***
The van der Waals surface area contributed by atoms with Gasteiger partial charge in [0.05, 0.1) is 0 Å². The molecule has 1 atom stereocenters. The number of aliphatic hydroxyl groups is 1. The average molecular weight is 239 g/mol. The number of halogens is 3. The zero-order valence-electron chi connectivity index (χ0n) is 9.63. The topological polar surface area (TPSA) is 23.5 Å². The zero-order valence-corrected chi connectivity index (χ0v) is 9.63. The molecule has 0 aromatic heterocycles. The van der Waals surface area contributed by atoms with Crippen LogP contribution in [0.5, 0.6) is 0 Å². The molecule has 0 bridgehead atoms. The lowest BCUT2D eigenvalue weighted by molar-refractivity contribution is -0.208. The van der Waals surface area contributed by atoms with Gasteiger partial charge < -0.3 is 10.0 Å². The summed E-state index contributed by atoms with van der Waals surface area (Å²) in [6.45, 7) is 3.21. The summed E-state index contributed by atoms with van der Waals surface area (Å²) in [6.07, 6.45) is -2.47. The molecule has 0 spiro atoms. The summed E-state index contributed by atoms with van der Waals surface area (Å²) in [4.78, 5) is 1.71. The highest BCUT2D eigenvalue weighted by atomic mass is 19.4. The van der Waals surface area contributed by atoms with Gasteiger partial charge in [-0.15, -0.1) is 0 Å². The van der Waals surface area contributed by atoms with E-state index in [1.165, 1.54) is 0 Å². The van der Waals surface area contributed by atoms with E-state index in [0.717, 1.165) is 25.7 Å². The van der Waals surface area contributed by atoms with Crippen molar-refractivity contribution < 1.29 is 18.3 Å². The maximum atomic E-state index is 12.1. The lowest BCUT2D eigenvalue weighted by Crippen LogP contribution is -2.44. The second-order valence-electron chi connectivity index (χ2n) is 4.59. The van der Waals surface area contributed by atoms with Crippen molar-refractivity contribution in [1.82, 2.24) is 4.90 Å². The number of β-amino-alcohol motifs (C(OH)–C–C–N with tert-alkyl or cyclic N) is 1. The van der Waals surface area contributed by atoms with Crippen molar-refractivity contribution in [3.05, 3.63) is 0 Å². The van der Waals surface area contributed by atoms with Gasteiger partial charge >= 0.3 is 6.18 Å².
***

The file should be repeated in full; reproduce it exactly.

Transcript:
The van der Waals surface area contributed by atoms with Gasteiger partial charge in [0.05, 0.1) is 0 Å². The molecule has 1 atom stereocenters. The number of aliphatic hydroxyl groups is 1. The average molecular weight is 239 g/mol. The number of halogens is 3. The zero-order valence-electron chi connectivity index (χ0n) is 9.63. The topological polar surface area (TPSA) is 23.5 Å². The zero-order valence-corrected chi connectivity index (χ0v) is 9.63. The molecule has 0 aromatic heterocycles. The van der Waals surface area contributed by atoms with Crippen LogP contribution in [0.5, 0.6) is 0 Å². The molecule has 0 bridgehead atoms. The lowest BCUT2D eigenvalue weighted by molar-refractivity contribution is -0.208. The van der Waals surface area contributed by atoms with Gasteiger partial charge < -0.3 is 10.0 Å². The summed E-state index contributed by atoms with van der Waals surface area (Å²) in [6.45, 7) is 3.21. The summed E-state index contributed by atoms with van der Waals surface area (Å²) in [6.07, 6.45) is -2.47. The molecule has 0 spiro atoms. The summed E-state index contributed by atoms with van der Waals surface area (Å²) in [4.78, 5) is 1.71. The highest BCUT2D eigenvalue weighted by atomic mass is 19.4. The van der Waals surface area contributed by atoms with Gasteiger partial charge in [-0.15, -0.1) is 0 Å². The van der Waals surface area contributed by atoms with E-state index in [1.165, 1.54) is 0 Å². The van der Waals surface area contributed by atoms with E-state index in [0.717, 1.165) is 25.7 Å². The van der Waals surface area contributed by atoms with Crippen molar-refractivity contribution < 1.29 is 18.3 Å². The maximum atomic E-state index is 12.1. The lowest BCUT2D eigenvalue weighted by Crippen LogP contribution is -2.44. The second-order valence-electron chi connectivity index (χ2n) is 4.59. The van der Waals surface area contributed by atoms with Crippen molar-refractivity contribution in [1.82, 2.24) is 4.90 Å². The number of β-amino-alcohol motifs (C(OH)–C–C–N with tert-alkyl or cyclic N) is 1. The van der Waals surface area contributed by atoms with Crippen molar-refractivity contribution in [3.05, 3.63) is 0 Å². The van der Waals surface area contributed by atoms with Gasteiger partial charge >= 0.3 is 6.18 Å².